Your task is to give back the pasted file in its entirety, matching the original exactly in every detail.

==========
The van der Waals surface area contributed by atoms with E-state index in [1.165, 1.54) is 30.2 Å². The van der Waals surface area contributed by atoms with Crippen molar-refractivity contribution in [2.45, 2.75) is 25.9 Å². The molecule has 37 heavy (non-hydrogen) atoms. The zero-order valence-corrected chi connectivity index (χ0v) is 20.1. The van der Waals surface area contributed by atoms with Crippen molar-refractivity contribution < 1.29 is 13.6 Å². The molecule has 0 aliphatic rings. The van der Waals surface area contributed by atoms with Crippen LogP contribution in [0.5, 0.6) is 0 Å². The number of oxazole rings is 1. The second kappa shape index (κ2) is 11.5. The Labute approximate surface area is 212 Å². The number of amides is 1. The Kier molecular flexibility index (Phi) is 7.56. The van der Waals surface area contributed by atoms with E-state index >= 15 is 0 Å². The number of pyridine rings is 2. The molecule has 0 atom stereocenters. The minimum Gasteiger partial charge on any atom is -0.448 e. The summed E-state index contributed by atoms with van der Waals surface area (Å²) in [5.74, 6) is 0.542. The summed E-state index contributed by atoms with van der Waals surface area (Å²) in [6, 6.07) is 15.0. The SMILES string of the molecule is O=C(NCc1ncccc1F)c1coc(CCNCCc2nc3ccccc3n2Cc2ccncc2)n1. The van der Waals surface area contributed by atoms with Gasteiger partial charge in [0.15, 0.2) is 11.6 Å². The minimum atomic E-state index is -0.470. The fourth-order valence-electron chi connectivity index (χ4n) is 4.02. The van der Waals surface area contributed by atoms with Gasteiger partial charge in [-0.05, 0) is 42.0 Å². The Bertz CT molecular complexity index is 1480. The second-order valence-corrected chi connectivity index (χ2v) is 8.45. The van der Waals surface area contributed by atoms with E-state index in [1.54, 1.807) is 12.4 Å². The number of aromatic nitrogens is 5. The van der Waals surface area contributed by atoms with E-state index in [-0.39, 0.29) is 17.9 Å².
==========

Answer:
The van der Waals surface area contributed by atoms with E-state index in [1.165, 1.54) is 30.2 Å². The van der Waals surface area contributed by atoms with Crippen molar-refractivity contribution in [2.45, 2.75) is 25.9 Å². The molecule has 37 heavy (non-hydrogen) atoms. The zero-order valence-corrected chi connectivity index (χ0v) is 20.1. The van der Waals surface area contributed by atoms with Crippen molar-refractivity contribution < 1.29 is 13.6 Å². The molecule has 0 aliphatic rings. The van der Waals surface area contributed by atoms with Crippen LogP contribution in [0.5, 0.6) is 0 Å². The number of oxazole rings is 1. The second kappa shape index (κ2) is 11.5. The Labute approximate surface area is 212 Å². The number of amides is 1. The Kier molecular flexibility index (Phi) is 7.56. The van der Waals surface area contributed by atoms with E-state index >= 15 is 0 Å². The number of pyridine rings is 2. The molecule has 0 atom stereocenters. The minimum Gasteiger partial charge on any atom is -0.448 e. The summed E-state index contributed by atoms with van der Waals surface area (Å²) in [5.74, 6) is 0.542. The summed E-state index contributed by atoms with van der Waals surface area (Å²) in [6, 6.07) is 15.0. The SMILES string of the molecule is O=C(NCc1ncccc1F)c1coc(CCNCCc2nc3ccccc3n2Cc2ccncc2)n1. The van der Waals surface area contributed by atoms with Gasteiger partial charge in [0.15, 0.2) is 11.6 Å². The minimum atomic E-state index is -0.470. The fourth-order valence-electron chi connectivity index (χ4n) is 4.02. The van der Waals surface area contributed by atoms with Gasteiger partial charge in [-0.05, 0) is 42.0 Å². The Bertz CT molecular complexity index is 1480. The second-order valence-corrected chi connectivity index (χ2v) is 8.45. The van der Waals surface area contributed by atoms with E-state index in [1.54, 1.807) is 12.4 Å². The number of aromatic nitrogens is 5. The van der Waals surface area contributed by atoms with E-state index in [-0.39, 0.29) is 17.9 Å².